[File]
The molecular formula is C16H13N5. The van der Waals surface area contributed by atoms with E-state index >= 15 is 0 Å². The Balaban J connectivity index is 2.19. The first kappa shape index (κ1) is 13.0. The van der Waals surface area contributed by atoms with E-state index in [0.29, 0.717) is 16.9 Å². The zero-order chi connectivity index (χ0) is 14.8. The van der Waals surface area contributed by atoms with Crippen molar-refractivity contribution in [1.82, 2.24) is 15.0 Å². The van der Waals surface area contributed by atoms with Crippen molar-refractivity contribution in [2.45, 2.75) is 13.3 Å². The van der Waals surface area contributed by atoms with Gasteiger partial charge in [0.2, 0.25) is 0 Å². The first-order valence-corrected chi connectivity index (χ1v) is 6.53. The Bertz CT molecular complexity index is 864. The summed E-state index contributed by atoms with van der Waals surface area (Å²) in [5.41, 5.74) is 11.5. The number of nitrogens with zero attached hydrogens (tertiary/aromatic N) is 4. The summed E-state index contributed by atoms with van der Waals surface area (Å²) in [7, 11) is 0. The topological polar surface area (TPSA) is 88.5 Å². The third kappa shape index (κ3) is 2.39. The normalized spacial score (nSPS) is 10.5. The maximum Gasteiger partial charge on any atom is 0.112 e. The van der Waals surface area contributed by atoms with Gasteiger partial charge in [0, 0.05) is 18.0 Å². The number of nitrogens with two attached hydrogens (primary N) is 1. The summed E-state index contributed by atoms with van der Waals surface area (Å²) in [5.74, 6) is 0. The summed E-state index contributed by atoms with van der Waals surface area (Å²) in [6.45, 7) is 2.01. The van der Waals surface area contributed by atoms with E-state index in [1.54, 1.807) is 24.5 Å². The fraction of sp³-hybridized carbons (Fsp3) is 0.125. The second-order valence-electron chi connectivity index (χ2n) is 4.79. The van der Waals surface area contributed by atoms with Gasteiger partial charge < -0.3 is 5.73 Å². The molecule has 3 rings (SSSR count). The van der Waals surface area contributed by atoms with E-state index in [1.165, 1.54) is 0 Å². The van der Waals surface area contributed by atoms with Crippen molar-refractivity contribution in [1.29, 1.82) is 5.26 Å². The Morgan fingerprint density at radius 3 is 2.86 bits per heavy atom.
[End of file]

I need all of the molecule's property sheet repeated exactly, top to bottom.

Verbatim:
The molecular formula is C16H13N5. The van der Waals surface area contributed by atoms with E-state index >= 15 is 0 Å². The Balaban J connectivity index is 2.19. The first kappa shape index (κ1) is 13.0. The van der Waals surface area contributed by atoms with E-state index in [0.29, 0.717) is 16.9 Å². The zero-order chi connectivity index (χ0) is 14.8. The van der Waals surface area contributed by atoms with Crippen molar-refractivity contribution in [1.82, 2.24) is 15.0 Å². The van der Waals surface area contributed by atoms with Crippen molar-refractivity contribution in [2.45, 2.75) is 13.3 Å². The van der Waals surface area contributed by atoms with Gasteiger partial charge in [0.2, 0.25) is 0 Å². The first-order valence-corrected chi connectivity index (χ1v) is 6.53. The Bertz CT molecular complexity index is 864. The summed E-state index contributed by atoms with van der Waals surface area (Å²) in [5.41, 5.74) is 11.5. The number of nitrogens with zero attached hydrogens (tertiary/aromatic N) is 4. The summed E-state index contributed by atoms with van der Waals surface area (Å²) in [7, 11) is 0. The topological polar surface area (TPSA) is 88.5 Å². The third kappa shape index (κ3) is 2.39. The normalized spacial score (nSPS) is 10.5. The maximum Gasteiger partial charge on any atom is 0.112 e. The van der Waals surface area contributed by atoms with Gasteiger partial charge in [0, 0.05) is 18.0 Å². The number of nitrogens with two attached hydrogens (primary N) is 1. The summed E-state index contributed by atoms with van der Waals surface area (Å²) in [5.74, 6) is 0. The summed E-state index contributed by atoms with van der Waals surface area (Å²) in [6.45, 7) is 2.01. The van der Waals surface area contributed by atoms with E-state index in [1.54, 1.807) is 24.5 Å². The fraction of sp³-hybridized carbons (Fsp3) is 0.125. The second-order valence-electron chi connectivity index (χ2n) is 4.79. The van der Waals surface area contributed by atoms with Gasteiger partial charge < -0.3 is 5.73 Å². The molecule has 3 rings (SSSR count). The van der Waals surface area contributed by atoms with E-state index in [1.165, 1.54) is 0 Å². The van der Waals surface area contributed by atoms with Crippen molar-refractivity contribution in [1.29, 1.82) is 5.26 Å². The Morgan fingerprint density at radius 3 is 2.86 bits per heavy atom.